Masinga did so much for SA, one goal can't define him

The late Bafana Bafana great striker Phil Masinga.
The late Bafana Bafana great striker Phil Masinga.
Image: Samuel Shivambu/BackpagePix

It is true that Phil Masinga was one of the greatest South African footballers ever.

It is also true that, while he was still alive, not many in a country notorious for feting departed heroes, recognised him as such.

Yet his story of coming from the obscurity of the North West to become a professional player and attain international recognition is so inspirational it seems grossly unfair that it's told repeatedly when he's no more.

Hours after confirmation of his death on Sunday, the goal which Masinga scored against Congo in 1997 to propel South Africa to its first ever World Cup was naturally retrieved and displayed as his zenith in the game. But it hardly tells the full story.

Masinga's role in sending Bafana Bafana to France 1998 could never be reduced to one moment of brilliance. For starters, a look at the qualifying for that tournament shows he contributed four goals in the six matches.

Three of them were winning goals - a solitary strike in the opening match against Zaire (now DR Congo), a 66th-minute winner away against the same country after the teams had been tied 1-1, and of course, that stunner against Congo in the 1-0 win at FNB Stadium which was widely used as a reference point this week.

His other goal in that campaign came in a 3-0 home win over Zambia.

A glance at Masinga's record shows he was up there with the greatest SA footballers.

He left Mamelodi Sundowns in 1994, having scored a remarkable 98 goals in 108 games.

He headed for Leeds United alongside his countryman Lucas Radebe.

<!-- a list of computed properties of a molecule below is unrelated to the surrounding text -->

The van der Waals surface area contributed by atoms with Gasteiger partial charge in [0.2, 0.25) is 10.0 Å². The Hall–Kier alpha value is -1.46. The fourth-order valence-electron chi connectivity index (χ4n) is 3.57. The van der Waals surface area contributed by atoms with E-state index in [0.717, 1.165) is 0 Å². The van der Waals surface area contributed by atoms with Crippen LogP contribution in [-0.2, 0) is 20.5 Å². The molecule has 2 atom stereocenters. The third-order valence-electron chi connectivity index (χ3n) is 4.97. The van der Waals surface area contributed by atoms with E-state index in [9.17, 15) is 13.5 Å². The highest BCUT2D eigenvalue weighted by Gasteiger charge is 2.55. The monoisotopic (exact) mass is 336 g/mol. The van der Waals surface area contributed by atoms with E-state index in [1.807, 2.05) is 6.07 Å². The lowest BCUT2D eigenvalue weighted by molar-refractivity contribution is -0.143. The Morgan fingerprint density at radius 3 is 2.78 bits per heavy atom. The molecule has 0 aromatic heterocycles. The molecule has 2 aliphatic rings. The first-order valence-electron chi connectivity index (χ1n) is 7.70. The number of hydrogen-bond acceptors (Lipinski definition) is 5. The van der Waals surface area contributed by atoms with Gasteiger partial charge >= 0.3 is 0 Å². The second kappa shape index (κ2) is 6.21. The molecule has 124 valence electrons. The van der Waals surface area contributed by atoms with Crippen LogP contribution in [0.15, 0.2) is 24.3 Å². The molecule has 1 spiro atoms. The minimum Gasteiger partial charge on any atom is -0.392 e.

I remember watching with pride as Masinga and Ghanaian Tony Yeboah led the Leeds attack, in another demonstration of the former's immense contribution to give the SA game global recognition.

Masinga's spell at Leeds lasted two years, after which he went to Switzerland's St Gallen before going to Italy where he played for Salernitana and Bari.

That he spent four years in Italy tells of his resilience and strong character, as even today footballers experience racism in that country.

But despite all his achievements, Masinga never quite made it into SA's supposed pantheon of football greats. He was almost a forgotten man, occasionally attracting negative headlines when he had hit tough times.

After this week, when politicians and football head honchos have taken turns to spew rhetoric supposedly in his memory, he'll be forgotten again.

And that's a pity because Masinga embodied courage, tenacity and resilience to become what he was for this country, even though at times its fans booed him.

He never turned his back despite being pushed to the edge.

Rest in peace, Bra Phil.

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